A Briefer History of Time
Stephen Hawking’s worldwide bestseller, A Brief History of Time, has been a landmark volume in scientific writing. Its author’s engaging voice is one reason, and the compelling subjects he addresses is another: the nature of space and time, the role of God in creation, the history and future of the universe. But it is also true that in the years since its publication, readers have repeatedly told Professor Hawking of their great difficulty in understanding some of the book’s most important concepts.
This is the origin of and the reason for A Briefer History of Time: its author’s wish to make its content more accessible to readers –as well as to bring it up-to-date with the latest scientific observations and findings.
Although this book is literally somewhat “briefer,” it actually expands on the great subjects of the original. Purely technical concepts, such as the mathematics of chaotic boundary conditions, are gone. Conversely, subjects of wide interest that were difficult to follow because they were interspersed throughout the book have now been given entire chapters of their own, including relativity, curved space, and quantum theory.
This reorganization has allowed the authors to expand areas of special interest and recent progress, from the latest developments in string theory to exciting developments in the search for a complete unified theory of all the forces of physics. Like prior editions of the book–but even more so–A Briefer History of Time will guide nonscientists everywhere in the ongoing search for the tantalizing secrets at the heart of time and space.
About the Author(s)
STEPHEN HAWKING is Lucasian Professor of Mathematics at the University of Cambridge; his other books for the general reader include the essay collection Black Holes and Baby Universes and The Universe in a Nutshell.
Physicist LEONARD MLODINOW, his collaborator for this new edition, has taught at Cal Tech, written for Star Trek: The Next Generation, and is the author of Euclid’s Window and Feynman’s Rainbow and the coauthor of the children’s book series The Kids of Einstein Elementary.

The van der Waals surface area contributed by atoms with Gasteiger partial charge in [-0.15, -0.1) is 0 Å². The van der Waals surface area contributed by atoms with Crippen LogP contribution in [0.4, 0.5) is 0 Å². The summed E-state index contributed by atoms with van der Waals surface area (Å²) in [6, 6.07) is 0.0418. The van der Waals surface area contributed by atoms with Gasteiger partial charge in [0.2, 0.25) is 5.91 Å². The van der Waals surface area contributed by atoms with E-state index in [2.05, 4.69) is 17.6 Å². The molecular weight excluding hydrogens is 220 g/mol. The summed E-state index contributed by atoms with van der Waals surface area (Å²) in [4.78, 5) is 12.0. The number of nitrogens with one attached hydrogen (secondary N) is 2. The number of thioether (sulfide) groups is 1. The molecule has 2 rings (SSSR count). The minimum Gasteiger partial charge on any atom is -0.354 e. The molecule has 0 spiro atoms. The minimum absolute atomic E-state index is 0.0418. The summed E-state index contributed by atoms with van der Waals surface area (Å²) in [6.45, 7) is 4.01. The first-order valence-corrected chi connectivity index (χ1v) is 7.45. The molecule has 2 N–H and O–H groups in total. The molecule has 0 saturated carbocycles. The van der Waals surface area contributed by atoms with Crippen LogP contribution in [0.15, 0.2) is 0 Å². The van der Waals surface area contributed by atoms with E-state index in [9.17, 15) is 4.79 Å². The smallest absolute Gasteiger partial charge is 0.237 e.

Gets somewhat caught in the switches, November 4, 2005
I do not have a science background, and I did not read a Brief History of Time when it was originally published or thereafter. So this review is written to a fairly small category of potential readers — those like me with an interest in modern physics but without much background.
I thought the book was exceptionally well written, and it was outstanding in places. It was certainly a very fun read, and I think it achieves a very lofty goal — making liberal arts grads like me understand both the desirability and potential implications of reconciling general relativity and quantum physics. But, overall, I thought it tried to walk too fine a tightrope between discussing complex subjects and at the same time attempting to be as conversational and accessible as possible. That is a lofty goal — hard to achieve I think. The reality is that some of these concepts are very very difficult to the uninitiated, so the cursory treatment the authors sometimes give them, in their attempt to make the book accessible and to live up to the "briefER" in the title, actually at times makes the book harder to understand, not easier. It is most acute in the book’s introduction to uncertainty, quantum physics, and understanding the implications of interference experiments. More detail, not less, was needed here to reach the authors’ goal of accessibility. Don’t get me wrong, I wasn’t seeking a text heavily laden with mathematics or equations. I just think the overriding editorial doctrine with this book was to condense wherever possible, and that is just not always possible or desirable.
All that said, the book achieves it purpose: To take some of the amazing intelligence and insight of one of the world’s most important thinkers, squeeze it into understandable packets, and give us ordinary folk some insight into the exciting times in which anyone interested in the Universe and its fundamental questions live. But to steal a little from Einstein, I thought the authors didn’t quite follow the second half of his famous exhortation to make everything as simple as possible, but no simpler.